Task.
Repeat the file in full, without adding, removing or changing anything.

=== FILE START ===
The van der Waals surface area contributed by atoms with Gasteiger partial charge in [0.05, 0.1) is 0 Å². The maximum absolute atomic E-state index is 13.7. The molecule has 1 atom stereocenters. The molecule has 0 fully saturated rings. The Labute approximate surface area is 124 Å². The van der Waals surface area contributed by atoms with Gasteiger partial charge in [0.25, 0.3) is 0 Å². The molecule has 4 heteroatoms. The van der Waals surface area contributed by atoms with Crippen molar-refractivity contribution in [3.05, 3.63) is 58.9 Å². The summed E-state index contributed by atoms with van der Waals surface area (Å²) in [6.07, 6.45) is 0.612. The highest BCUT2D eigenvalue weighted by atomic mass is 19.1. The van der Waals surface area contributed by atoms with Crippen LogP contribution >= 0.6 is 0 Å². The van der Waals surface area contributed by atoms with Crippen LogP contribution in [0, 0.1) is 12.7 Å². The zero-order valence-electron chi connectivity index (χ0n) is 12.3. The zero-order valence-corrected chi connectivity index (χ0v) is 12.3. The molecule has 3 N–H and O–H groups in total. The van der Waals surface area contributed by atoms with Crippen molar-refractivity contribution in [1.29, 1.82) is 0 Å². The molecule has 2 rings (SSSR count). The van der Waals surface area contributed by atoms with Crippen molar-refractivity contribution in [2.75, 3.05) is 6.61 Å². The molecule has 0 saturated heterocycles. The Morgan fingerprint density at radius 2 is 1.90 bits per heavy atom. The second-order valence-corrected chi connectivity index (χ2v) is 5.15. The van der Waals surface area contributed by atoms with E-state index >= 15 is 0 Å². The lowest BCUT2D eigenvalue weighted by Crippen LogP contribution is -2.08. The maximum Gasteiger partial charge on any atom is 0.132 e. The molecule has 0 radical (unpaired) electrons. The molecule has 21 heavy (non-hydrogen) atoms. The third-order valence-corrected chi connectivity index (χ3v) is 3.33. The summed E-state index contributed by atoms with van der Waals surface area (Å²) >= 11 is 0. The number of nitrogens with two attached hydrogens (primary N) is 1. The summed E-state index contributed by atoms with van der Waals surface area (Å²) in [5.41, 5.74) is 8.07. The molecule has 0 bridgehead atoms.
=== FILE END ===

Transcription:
The van der Waals surface area contributed by atoms with Gasteiger partial charge in [0.05, 0.1) is 0 Å². The maximum absolute atomic E-state index is 13.7. The molecule has 1 atom stereocenters. The molecule has 0 fully saturated rings. The Labute approximate surface area is 124 Å². The van der Waals surface area contributed by atoms with Gasteiger partial charge in [0.25, 0.3) is 0 Å². The molecule has 4 heteroatoms. The van der Waals surface area contributed by atoms with Crippen molar-refractivity contribution in [3.05, 3.63) is 58.9 Å². The summed E-state index contributed by atoms with van der Waals surface area (Å²) in [6.07, 6.45) is 0.612. The highest BCUT2D eigenvalue weighted by atomic mass is 19.1. The van der Waals surface area contributed by atoms with Crippen LogP contribution >= 0.6 is 0 Å². The van der Waals surface area contributed by atoms with Crippen LogP contribution in [0, 0.1) is 12.7 Å². The zero-order valence-electron chi connectivity index (χ0n) is 12.3. The zero-order valence-corrected chi connectivity index (χ0v) is 12.3. The molecule has 3 N–H and O–H groups in total. The van der Waals surface area contributed by atoms with Crippen molar-refractivity contribution in [1.29, 1.82) is 0 Å². The molecule has 2 rings (SSSR count). The van der Waals surface area contributed by atoms with Crippen molar-refractivity contribution in [2.75, 3.05) is 6.61 Å². The molecule has 0 saturated heterocycles. The Morgan fingerprint density at radius 2 is 1.90 bits per heavy atom. The second-order valence-corrected chi connectivity index (χ2v) is 5.15. The van der Waals surface area contributed by atoms with E-state index >= 15 is 0 Å². The lowest BCUT2D eigenvalue weighted by Crippen LogP contribution is -2.08. The maximum Gasteiger partial charge on any atom is 0.132 e. The molecule has 0 radical (unpaired) electrons. The molecule has 21 heavy (non-hydrogen) atoms. The third-order valence-corrected chi connectivity index (χ3v) is 3.33. The summed E-state index contributed by atoms with van der Waals surface area (Å²) >= 11 is 0. The number of nitrogens with two attached hydrogens (primary N) is 1. The summed E-state index contributed by atoms with van der Waals surface area (Å²) in [5.41, 5.74) is 8.07. The molecule has 0 bridgehead atoms.